Let’s start with something surprising. At a position where it typically takes a year or two to make an impact, Evan Engram of the New York Giants has been one of the most productive tight ends by receiving yards over the first two seasons of his career.
Only 4 tight ends over the last decade logged more receiving yards in their first two NFL seasons than #Giants TE Evan Engram's 1,299:— Evan Silva (@evansilva) July 16, 2019
1. George Kittle 1,892
2. Rob Gronkowski 1,873
3. Jimmy Graham 1,666
4. Aaron Hernandez 1,473
* Engram has missed 6 games due to injury
But while there has been a lot of yards, there hasn’t exactly been a lot of value. In 2017, Engram was 33rd of 50 qualified tight ends in DVOA, Football Outsiders’ efficiency metric. Last year, Engram improved to 19th of 49. But for someone with so many receiving yards — he’s seventh among tight ends in receiving yards over the past two seasons — the full potential of Engram’s receiving ability has yet to be realized.
So much of that comes from usage. Last year, per Next Gen Stats, Engram’s average target came 4.9 yards down the field. Among tight ends with at least 30 targets, that ranked 24th. Among 114 combined wide receivers and tight ends, it ranked 111th. Engram can be a yards after the catch machine — he ranked ninth in YAC per reception among those 114 players last season — but like Saquon Barkley’s ability to make defenders miss and run after the catch, his role doesn’t have to be exclusively that.
Engram’s NFL usage so far has been puzzling, especially considering the type of prospect he was coming out of Ole Miss. In college, Engram dominated as a receiver and regularly lined up in the slot, out wide, and in the backfield. For the Giants to get the most out of Engram and the passing game, especially should Sterling Shepard miss significant time, they should bring a little Rebel back to his game.
Below, Engram lined up as H-back just behind the offensive line. Ole Miss ran a fake pitch to the running back while Engram ran a wheel down the sideline. Engram was quick enough that a chip from the defensive end didn’t slow him down and the linebacker couldn’t keep up after moving horizontally with the first part of Engram’s stem. Engram had a clear path down the sideline and was slowed only by a poor throw.
Last season Engram did not have a target from the backfield. He lined up there for just six snaps all season. The closest the Giants came to using Engram out of the backfield was a play in Week 3 against the Houston Texans where Engram initially lined up as a fullback, then motioned to a traditional tight end set, and caught a short pass that traveled five yards in the air. Engram ran for another 14 after the catch for a total gain of 19 yards.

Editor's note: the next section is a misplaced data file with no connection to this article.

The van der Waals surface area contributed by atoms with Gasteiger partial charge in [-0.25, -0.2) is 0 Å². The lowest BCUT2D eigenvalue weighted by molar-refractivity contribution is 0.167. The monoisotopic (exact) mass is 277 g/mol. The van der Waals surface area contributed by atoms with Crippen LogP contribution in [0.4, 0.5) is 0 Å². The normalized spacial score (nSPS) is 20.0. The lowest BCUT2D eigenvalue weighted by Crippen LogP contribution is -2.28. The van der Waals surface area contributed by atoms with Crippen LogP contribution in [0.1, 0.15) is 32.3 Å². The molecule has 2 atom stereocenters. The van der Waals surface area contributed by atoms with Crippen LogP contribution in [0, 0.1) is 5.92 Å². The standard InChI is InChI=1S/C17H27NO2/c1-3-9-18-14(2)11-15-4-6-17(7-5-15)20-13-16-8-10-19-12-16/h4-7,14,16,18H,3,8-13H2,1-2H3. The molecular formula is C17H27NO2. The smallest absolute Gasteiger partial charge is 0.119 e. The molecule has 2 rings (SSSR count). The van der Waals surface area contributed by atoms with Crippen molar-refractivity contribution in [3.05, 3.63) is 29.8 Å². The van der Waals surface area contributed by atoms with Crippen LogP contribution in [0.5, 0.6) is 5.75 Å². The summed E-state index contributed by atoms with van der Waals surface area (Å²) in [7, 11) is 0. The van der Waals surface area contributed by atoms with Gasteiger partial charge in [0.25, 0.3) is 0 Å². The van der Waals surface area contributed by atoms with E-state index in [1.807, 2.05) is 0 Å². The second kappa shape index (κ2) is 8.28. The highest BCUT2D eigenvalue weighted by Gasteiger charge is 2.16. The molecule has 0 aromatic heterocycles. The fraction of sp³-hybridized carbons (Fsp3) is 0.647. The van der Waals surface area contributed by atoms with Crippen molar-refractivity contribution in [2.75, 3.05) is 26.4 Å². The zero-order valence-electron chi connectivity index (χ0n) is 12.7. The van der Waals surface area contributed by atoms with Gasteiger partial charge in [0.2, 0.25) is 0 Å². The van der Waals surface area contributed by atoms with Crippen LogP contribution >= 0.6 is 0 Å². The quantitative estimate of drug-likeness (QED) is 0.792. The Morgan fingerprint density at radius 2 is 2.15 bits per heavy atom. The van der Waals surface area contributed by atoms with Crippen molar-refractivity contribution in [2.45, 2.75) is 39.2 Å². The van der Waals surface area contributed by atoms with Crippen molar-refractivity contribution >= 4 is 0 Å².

In college, Engram was a consistent threat to win down the field. It was one of the biggest reasons he was a first-round pick. He was too big for defensive backs and too fast for linebackers. Here he is winning down the seam from the slot against Florida State.
Last year, Engram was targeted on two seam routes, per Sports Info Solutions. Twenty-four tight ends were targeted more often on that route. Rob Gronkowski and David Njoku led the league with 12 each. Though despite the lack of targets, only five tight ends had more receiving yards than Engram on seam routes in 2018. Both of Engram’s seam routes last season saw him matched up on linebackers (two considered among the league’s best — Lavonte David and Darius Leonard) after lining up in-line.
The play against Indianapolis could have been a touchdown with just a slightly better throw. The one against Tampa Bay showed Engram can still have the ability to run after the catch even if the target happens downfield.
Those downfield targets present a massive gap in what Engram can do and what he’s been asked to do. Only nine of Engram’s 64 targets (14 percent) last season traveled 10 or more yards in the air, per SIS. Compare that to Travis Kelce, who saw 39.3 percent of his targets travel that distance or George Kittle, another athletic yards after the catch monster, who was at 32.4 percent. It wasn’t just a health thing, since Engram did deal with some injuries in 2018. This was consistently how he was used throughout the season.
Scheming tight ends open downfield wouldn’t be a new concept for Pat Shurmur, either. In 2017, 35.8 percent of Kyle Rudolph’s targets came 10 or more yards down the field with Shurmur as offensive coordinator in Minnesota.
Using Engram down the field more could also play with the defense’s expectations. No longer would a linebacker or defensive back be able to creep up to the line if the potential of Engram blazing past them is a real and consistent threat. That can help open up the box for the run game and clear out space in the short and intermediate areas for the likes of Saquon Barkley, Golden Tate, and another tight end in the passing game. Properly using Engram like he can be used will benefit more than just him in the offense.
As the Giants start to figure out how to construct an efficient passing game without one of the game’s best wide receivers, possibly for a time without their current projected No. 1 receiver, and potentially a rookie quarterback at some point, Engram should be a huge piece to that puzzle. Engram’s usage to this point has picked up a ton of yards and has occasionally looked impressive, but there’s still another level that can be brought out of his game. In order to better set up Engram’s future, they should heavily rely on his past.